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Azhdaya Ravenwolf
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From the Middle Ages through the Victorian period, flowers developed rich magickal associations and meanings that are still employed in everyday spells. The following are some suggestions for using spring flowers in your own magick:

Rose: Used in Love spells for centuries, the color of the rose often notes the precise meaning of the offering today. For example, red is for passion or romantic love, yellow is for friendship, white for chaste love, and pink for budding romance or to say you like someone a lot. To draw his or her attention your way, strew rose petals over an area where a targeted lover will walk . . .

Lilac: Lilacs can be added to oil blends that help you see your past lives. Anoint your temples and the area known as the third eye, just above and between your eyebrows, to get the best effect. Place them around your home to ward off evil spirits.

Primrose: Cultivate to attract spring fairies, and carry them to attract a highly- charged sexual love . . .

Cowslip: This is another favorite of spring fairies: they will gladly come to live in a garden in which cowslip is growing. Use it in spells for seeking wealth and health, and place near the front door when you wish to be left alone . . .

Violet: This early spring flower has many magickal uses. Add it to spells for protection, love, healing, and sleep. Place it under your pillow to attract a new lover to your bed . . .

Apple Blossom: Use in love spells and rituals to celebrate lifecycles. In Celtic mythology the apple is the symbol of the Otherworld and of the goddess who has control of the rebirthing process. Also, it is used to carry the Witches' hidden symbol . . .

Orange Blossom: Add to spells whose goal is not just love, but marriage. This doesn't have to be traditional mainstream marriage, but marriage as you see it is best for you and your partner. Carry at your own wedding to help make yours a sexy and sacred marriage in the image of the deities . . .

Daisy: Allow daisies to be a central feature of spells to attract love and lust. Don't forget the old folk custom of picking off the blooms of each daisy head while saying, "She o he loves me so" to divine whether someone you love loves you back . . .

Hawthorn: This is the ultimate fairie plant, and in Ireland many people will not disturb a hawthorn bush in any way, knowing it is the home of fairies who can help or hinder. Tie wishing ribbons to hawthorn bushes so that friendly fairies can assist you in making them come true. Be sure to leave an offering or libation for them too . . .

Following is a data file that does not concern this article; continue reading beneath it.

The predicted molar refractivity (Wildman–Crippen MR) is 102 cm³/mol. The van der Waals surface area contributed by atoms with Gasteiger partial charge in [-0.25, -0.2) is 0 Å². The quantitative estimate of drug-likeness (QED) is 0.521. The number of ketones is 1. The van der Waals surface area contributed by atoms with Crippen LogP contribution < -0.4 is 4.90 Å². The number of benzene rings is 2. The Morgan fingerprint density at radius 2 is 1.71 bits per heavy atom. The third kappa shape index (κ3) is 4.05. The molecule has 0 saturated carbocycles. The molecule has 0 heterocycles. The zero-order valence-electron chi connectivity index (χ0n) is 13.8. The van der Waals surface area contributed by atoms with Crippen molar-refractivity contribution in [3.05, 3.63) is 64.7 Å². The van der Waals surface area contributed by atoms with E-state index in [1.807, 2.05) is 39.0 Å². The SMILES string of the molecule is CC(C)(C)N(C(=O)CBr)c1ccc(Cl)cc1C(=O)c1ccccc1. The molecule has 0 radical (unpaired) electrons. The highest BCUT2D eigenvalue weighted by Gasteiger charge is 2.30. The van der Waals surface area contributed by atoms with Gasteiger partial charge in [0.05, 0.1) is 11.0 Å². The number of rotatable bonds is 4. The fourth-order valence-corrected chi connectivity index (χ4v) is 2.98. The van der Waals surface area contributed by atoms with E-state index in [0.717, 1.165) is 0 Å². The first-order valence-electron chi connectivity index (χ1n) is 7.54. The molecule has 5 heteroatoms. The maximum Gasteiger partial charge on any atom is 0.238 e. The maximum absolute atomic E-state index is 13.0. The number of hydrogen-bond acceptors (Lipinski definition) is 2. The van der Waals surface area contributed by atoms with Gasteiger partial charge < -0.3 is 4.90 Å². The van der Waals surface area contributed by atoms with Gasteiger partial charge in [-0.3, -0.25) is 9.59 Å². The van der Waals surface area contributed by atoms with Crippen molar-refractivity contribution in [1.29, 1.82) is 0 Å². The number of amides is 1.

Columbine: Add to spells for love. Wear them when you need to fortify your courage or willpower . . .

Crocus: Add in spells to attract love and use to adorn Ostara altars . . .

Jasmine: Use jasmine in spells for love, psychic dreams, and to help find needed cash . . .

Daffodil: Use daffodils to honor the God and Goddess of Spring, to enhance both their fertility and your own. Use them in wishing charms and love spells . . .

Flowering Trees also have their place among the symbols of Ostara and Easter:

The pink blossoms of the dogwood tree have been symbolic of the resurrection of Jesus, just like the lily . . .

Apple blossoms speak of love and new life . . .

 

Hawthorn blossoms begin to bud in England and Ireland around  Ostara, and at  Beltane t hey are collected as magickal and sexual talismans . . .

In the Celtic tree calendar it is the alder tree – which is connected with psychic and regenerative powers - that rules over the month of Ostara . . .

The natural foods craze has moved into the twenty first century with  edible flowers  as its latest fad. I admit to having done little experimentation in this area, partly due to allergy concerns and partly due to persistent conviction that I'd like eating most flowers as much as I would dry grass. Even though modern North Americans and western Europeans are just now discovering edible flowers, flower foods have a long history in China and southwest Asia, and they are also eaten by Greeks and Romans . . .

 

The edible part of the flower, in these cases, is always just the blossoms of flowering petals. Flowers you plan to eat should never be purchased from a florist or nursery. These are covered with pesticides and other chemicals that are toxic. It should go without saying that you should also not eat any flower that you cannot positively identify . . .

 

 

Some of the most attractive and best smelling flowers are poisonous, including daffodils, azaleas, lily of the valley, crocuses, rhododendrons, and oleander . . .

 

The flowers in the ''edible'' category are:

 

Pansy

Violet 'sweet tasting'

Rose 'fresh and sweet'

Nasturtium 'sweet and peppery'

Gladiola 'tastes like lettuce'

Carnation 'peppery'

Dianthus 'clove like taste'

Calendula 'spicy'

Squash Blossom 'sweet'

Lilac 'lemony taste'

Marigold

Dandelion

Peach Blossom 'sweet'

Plum Blossom

Orange Blossom

Hibiscus

Geranium

Bachelor Button

Snapdragon 'can be bitter'

Jasmine 'sweet and earthy'

Gardenia 'sweet'

Angelica 'spicy'

Information source:

Ostara; Customs, Spells, and Rituals for the Rite of Spring by Edain McCoy

March 20, 2010 at 6:23 AM Flag Quote & Reply

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